Trap pine martens to protect capercaillie, say gamekeepers
Pine martens should be trapped and relocated away from capercaillie breeding areas, the Scottish Gamekeeper's Association has said.
The organisation said removing the predator would help to halt a decline in numbers of the rare bird.
The SGA's suggestion of trialling the trapping and transfer of pine martens is not supported by RSPB Scotland or Scottish Natural Heritage.
The mammals are legally protected and the subject of conservation work.
Foxes, crows and birds of prey also hunt capercaillie.
Bad weather, loss of habitat and collisions with deer fences have also been blamed for deaths of the birds.
The SGA said not enough was being done to control pine martens and capercaillie were "doomed" to extinction if measures were not taken.
It has suggested a managed scientific trial using live traps to capture and transfer pine marten during the breeding season in the Cairngorms.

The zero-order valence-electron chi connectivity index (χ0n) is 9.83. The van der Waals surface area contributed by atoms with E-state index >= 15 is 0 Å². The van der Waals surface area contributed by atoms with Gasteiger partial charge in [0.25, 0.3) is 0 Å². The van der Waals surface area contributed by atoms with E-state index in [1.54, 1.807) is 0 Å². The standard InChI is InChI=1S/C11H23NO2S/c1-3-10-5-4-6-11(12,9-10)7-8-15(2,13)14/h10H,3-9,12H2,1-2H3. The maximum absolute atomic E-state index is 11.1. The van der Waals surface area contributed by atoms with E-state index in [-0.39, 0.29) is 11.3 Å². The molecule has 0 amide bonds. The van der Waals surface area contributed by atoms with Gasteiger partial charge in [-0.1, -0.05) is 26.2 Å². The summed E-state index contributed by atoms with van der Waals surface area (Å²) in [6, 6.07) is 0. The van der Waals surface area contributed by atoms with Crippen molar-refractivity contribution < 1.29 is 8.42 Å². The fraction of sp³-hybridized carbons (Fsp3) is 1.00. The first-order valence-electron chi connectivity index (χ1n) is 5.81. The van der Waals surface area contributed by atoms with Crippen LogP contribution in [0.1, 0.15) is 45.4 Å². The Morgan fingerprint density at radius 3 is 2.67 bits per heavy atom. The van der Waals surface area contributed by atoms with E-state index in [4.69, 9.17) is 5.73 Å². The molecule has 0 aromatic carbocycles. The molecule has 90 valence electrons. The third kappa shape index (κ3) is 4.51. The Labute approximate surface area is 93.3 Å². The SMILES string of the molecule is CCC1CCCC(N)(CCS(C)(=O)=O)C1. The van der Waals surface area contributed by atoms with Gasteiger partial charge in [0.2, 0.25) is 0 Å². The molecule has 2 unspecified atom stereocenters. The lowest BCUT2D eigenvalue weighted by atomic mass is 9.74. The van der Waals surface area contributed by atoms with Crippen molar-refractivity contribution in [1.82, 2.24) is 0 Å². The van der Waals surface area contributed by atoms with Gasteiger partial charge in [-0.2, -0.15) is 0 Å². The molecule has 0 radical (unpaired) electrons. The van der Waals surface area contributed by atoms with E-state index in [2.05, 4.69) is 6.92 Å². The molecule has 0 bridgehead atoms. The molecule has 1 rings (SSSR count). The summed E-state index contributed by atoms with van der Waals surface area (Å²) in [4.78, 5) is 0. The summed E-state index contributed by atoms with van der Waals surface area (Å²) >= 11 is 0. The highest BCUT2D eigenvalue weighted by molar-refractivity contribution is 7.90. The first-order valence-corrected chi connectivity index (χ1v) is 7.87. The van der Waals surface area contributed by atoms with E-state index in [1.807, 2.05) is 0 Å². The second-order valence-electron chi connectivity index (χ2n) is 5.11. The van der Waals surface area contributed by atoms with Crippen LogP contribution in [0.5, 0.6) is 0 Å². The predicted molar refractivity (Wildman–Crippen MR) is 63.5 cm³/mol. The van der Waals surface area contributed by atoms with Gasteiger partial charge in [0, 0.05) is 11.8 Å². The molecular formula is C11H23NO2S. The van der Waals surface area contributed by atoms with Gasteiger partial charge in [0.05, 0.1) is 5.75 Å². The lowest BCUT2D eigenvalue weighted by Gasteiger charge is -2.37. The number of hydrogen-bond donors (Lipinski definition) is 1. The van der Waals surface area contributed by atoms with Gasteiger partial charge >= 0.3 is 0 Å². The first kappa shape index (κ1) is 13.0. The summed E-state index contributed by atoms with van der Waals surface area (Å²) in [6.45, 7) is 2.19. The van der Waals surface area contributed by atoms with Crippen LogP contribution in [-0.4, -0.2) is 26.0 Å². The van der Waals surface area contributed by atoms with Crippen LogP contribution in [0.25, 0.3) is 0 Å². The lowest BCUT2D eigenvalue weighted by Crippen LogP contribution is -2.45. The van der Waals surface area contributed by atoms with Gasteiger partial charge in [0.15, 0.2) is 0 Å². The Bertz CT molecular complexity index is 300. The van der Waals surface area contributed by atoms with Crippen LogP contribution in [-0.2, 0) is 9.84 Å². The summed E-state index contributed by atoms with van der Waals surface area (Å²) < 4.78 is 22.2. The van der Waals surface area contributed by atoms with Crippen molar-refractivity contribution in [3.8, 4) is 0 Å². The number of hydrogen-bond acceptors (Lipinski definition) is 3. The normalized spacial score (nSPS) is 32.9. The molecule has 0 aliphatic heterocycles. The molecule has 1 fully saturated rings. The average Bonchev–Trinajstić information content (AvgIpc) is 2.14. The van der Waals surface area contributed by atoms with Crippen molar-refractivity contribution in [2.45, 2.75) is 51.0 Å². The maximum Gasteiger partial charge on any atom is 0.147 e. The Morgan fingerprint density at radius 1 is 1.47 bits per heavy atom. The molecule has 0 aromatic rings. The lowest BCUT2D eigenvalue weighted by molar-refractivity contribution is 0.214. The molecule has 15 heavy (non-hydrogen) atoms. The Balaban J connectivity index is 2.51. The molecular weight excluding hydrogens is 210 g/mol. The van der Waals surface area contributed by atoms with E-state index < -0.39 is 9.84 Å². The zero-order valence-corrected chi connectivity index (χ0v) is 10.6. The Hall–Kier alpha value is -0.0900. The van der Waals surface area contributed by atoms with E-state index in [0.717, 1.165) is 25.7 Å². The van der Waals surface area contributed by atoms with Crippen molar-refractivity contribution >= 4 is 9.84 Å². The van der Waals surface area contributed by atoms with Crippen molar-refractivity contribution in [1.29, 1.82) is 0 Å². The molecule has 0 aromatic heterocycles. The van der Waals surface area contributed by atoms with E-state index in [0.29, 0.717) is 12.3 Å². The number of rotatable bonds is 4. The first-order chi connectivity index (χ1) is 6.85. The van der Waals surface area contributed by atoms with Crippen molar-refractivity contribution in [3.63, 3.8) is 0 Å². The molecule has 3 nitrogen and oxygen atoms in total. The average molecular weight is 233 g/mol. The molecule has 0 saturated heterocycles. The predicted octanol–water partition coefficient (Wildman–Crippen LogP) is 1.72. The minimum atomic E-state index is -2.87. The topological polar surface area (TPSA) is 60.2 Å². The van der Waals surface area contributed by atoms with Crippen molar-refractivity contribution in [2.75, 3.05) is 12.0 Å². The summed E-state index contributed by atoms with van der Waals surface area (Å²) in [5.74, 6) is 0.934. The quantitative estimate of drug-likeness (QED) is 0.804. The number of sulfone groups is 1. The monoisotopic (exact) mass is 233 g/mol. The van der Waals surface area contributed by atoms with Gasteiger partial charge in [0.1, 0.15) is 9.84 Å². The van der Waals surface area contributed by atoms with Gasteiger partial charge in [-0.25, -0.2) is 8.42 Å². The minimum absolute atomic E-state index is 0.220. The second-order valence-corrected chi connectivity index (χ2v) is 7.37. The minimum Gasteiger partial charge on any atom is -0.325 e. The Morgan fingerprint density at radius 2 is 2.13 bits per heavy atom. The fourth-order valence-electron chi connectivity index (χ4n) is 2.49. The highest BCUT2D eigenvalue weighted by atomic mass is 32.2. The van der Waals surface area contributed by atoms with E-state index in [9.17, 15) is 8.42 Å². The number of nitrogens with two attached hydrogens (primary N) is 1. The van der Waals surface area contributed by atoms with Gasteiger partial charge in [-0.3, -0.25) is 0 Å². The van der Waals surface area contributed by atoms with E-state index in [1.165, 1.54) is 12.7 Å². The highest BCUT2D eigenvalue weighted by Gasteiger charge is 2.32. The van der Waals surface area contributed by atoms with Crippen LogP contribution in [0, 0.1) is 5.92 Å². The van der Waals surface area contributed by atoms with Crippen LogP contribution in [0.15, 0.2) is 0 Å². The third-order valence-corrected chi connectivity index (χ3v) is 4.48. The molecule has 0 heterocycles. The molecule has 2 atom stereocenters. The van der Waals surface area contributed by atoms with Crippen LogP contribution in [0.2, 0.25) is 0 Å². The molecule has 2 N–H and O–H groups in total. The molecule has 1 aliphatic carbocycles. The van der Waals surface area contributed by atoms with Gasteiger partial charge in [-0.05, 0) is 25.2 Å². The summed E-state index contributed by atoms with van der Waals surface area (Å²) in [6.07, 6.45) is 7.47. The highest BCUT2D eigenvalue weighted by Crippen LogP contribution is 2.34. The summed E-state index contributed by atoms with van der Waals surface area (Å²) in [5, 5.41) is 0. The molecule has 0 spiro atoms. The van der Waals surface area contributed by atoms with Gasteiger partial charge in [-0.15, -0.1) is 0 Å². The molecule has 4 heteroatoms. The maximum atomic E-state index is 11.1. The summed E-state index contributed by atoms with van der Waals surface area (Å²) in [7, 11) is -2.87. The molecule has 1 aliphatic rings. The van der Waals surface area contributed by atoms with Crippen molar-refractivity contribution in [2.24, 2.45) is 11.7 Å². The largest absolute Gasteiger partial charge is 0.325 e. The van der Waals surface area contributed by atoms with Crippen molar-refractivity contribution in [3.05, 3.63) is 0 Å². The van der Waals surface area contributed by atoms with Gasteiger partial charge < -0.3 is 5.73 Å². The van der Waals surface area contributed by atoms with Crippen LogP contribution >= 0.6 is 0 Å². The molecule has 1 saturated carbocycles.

In a statement, the SGA said: "Such a localised trial may establish the benefits or otherwise to capercaillie survival in the core area, if pine marten were removed. So far, nothing has been done."
RSPB Scotland said both species were deserving of conservation efforts. It supports improving woodland habitats.
SNH said: "We published two reports in 2011 which looked at this subject.
"One did not find a direct link between pine marten numbers and capercaillie breeding success. The other found a link when the effects of weather were also taken into account. So the ecological situation is complex."
It added: "We are keen to take forward the research looking at the role of predation alongside the effects of land use and climate."